Three other members of the same expedition had already returned safely from the summit that day - Dave Wilkinson, Brian Davison and Colin Wells. They were within earshot of Nunn and Tier. They would have all been safely back in base camp if that ice had broken a few minutes before or after. This accident was sheer bad luck, for these men were not driven to take undue risks. They were there for the sheer fun of climbing and none more so than Paul Nunn, whose prodigious energy and enthusiasm for the sport have become legendary over the past 35 years.
Nunn was at the centre of British climbing, its affairs and development. He was involved in every aspect: its literature, guide books, and social life; he was a great yeoman of the climbing world and its servant. He held the leading post in the sport, as chairman of the British Mountaineering Council, at the time of his death.
Paul Nunn was born in Abbeyleix, Co Laois, Ireland, in 1943. He was brought up by adoptive parents in Macclesfield, Cheshire. He attended the Catholic Xavier College, in Manchester, where he joined the Boy Scouts, who introduced him to hill-walking and rock-climbing in the Peak District at the age of 12. His natural curiosity led him to climb further afield in North Wales, the Lake District and Northern Scotland. He also pioneered an enormous number of new routes on Derbyshire limestone with members of the Alpha Mountaineering Club, in Borrowdale, with Paul Ross, and in the north- west Highlands, making the first ascent of the Old Man of Stoer in 1966 with Tom Patey, Brian Robertson and Brian Henderson; and the first ascent of Eastern Stack at Whiten Head with Patey, Brian Fuller, David Goodwin and Clive Rowlands. It was here, on the descent, that Patey died. Patey was Nunn's mentor - as he was for so many other climbers - and imbued him with a love for the north-west Highlands. Nunn established scores of new routes such as Megaton, on Skye, with Paul Braithwaite and Martin Boysen, Pilastre, again with Boysen, in 1973, on Foinaven; and Emerald Gully, on Beinn Dearg.
In his late teens Nunn began to make annual visits to the Alps and/or the Dolomites, climbing many of the classic hard routes. In 1959 he climbed the Cassin route on the Cima Ovest in 41/2 hours and in 1963 made the first British ascent of the Phillip-Flamm route on the Civetta.
In 1970 Nunn and Chris Woodhall joined Hamish MacInnes in the Caucasus. MacInnes led them up a steep new route on the north face of Pik Shchurovsky. On the descent Nunn suffered from a combination of asthma and the altitude. These were problems that were to dog him intermittently on the highest mountains in the world.
In 1972 he joined Paul Braithwaite, Dennis Hennek and myself to make a new 4,000ft rock climb on the east pillar of Asgard up on the Arctic Circle, in Baffin Island. In 1974 he was back in Russia with Clive Rowlands, Guy Lee, Paul Braithwaite and myself for a new route on Pik Lenin (7,135m). At about 6,500m Nunn had to descend with altitude sickness. In every other way Paul Nunn was the ideal expedition climber. He was not given to homesickness, he was supportive of other members of the team and was himself a craftsman where technical climbing was concerned. Certainly if he had acclimatised better he would have been included in Chris Bonington's 1975 Everest expedition. However he was undeterred and simply threw himself into expe- ditions to lower peaks, principally in the Karakoram. He returned to Pakistan or India almost every year with the occasional visit to Nepal.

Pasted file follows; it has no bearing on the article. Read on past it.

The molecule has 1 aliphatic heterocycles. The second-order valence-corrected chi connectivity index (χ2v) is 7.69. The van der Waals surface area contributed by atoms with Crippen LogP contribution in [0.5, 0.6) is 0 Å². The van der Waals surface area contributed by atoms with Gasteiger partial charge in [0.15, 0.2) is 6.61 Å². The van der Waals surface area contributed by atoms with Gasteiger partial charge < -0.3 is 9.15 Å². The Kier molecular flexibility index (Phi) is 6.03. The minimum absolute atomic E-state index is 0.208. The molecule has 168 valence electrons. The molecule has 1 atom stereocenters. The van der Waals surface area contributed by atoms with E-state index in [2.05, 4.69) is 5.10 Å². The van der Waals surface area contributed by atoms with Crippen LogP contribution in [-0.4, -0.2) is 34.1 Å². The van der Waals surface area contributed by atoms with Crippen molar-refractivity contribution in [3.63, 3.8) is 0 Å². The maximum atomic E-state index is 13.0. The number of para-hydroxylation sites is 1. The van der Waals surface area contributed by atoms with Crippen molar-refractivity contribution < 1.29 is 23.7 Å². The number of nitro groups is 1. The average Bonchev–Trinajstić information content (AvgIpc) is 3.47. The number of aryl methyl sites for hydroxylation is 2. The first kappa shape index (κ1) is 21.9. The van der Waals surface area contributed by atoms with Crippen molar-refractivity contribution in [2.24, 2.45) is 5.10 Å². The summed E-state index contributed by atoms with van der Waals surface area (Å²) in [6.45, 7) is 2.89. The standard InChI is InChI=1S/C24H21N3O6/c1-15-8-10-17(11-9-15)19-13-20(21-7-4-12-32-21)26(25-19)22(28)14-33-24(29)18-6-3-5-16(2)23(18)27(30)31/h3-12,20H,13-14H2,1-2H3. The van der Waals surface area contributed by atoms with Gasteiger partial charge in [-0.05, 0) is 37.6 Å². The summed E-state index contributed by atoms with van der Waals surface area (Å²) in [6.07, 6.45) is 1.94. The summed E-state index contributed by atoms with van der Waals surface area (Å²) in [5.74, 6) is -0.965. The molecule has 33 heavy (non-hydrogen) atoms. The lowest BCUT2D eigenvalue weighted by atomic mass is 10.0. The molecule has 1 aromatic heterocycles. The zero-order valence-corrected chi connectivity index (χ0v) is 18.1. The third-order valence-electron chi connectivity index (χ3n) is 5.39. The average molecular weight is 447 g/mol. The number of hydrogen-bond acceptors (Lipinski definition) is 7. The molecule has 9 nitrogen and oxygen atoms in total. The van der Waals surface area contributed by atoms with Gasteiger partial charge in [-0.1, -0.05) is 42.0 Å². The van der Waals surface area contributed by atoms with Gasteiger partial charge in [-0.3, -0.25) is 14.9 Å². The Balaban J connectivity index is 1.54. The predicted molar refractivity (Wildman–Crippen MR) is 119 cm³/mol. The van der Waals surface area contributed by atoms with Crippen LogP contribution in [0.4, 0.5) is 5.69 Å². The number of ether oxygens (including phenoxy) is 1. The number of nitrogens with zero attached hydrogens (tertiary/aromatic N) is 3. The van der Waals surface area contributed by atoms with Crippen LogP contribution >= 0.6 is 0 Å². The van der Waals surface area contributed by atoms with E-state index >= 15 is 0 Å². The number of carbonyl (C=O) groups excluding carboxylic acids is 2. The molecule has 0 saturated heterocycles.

But this list of his climbs outlined, and those not, hardly does justice to Paul Nunn's contribution to world climbing. In the 1960s, he was instrumental along with Nat Allen and Dave Gregory in reviving the British Mountaineering Council's commitment to producing climbing guides to the Peak District. He sat on many important committees at the Alpine Club, the Mt Everest Foundation and the British Mountaineering Council. He contributed to all the main magazines and international Alpine journals. In particular his book reviews were always so refreshing to read. He was a leading contributor to the influential Mountain magazine from its inception. His balanced views helped the founding editor raise the standards of mountain journalism to new heights.
Paul Nunn was also a formidable economic historian. He gained his degree at Sheffield University and taught for two years at the Cavendish Girls' School, Buxton, before taking up a post as economic history lecturer at Sheffield Polytechnic where he became principal lecturer in economic history at the School of Cultural Studies. He was himself an expert on the management of 18th-century estates and did his doctorate in this field. He contributed to a prestigious publication, Essays in the Economic & Social History of South Yorkshire (1976). Through original research he was able to solve the mystery of where capital originated to finance the Industrial Revolution.
Together with John Salt he developed an independent history degree course at the Sheffield Polytechnic, a very lively course, specialising in regional history.
Paul Nunn had time for people and he really cared for those down on their luck. He made time to visit me in hospital recovering from broken legs after the Ogre climb, and whilst languishing in Nottingham isolation hospital with a mystery disease in 1980. He was generous with his time, never had a bad word for anyone, was always positive and, most of all, kind.
It was these qualities that encouraged the climbing fraternity to vote him in as chairman of the British Mountaineering Council. He had half completed his term of office but had already made his mark, making the BMC a much friendlier organisation than formerly.
Paul Nunn, economic historian, mountaineer: born Abbeyleix, Co Laois 6 January 1943; married (two daughters); died Haromosh II, Karakoram 6 August 1995.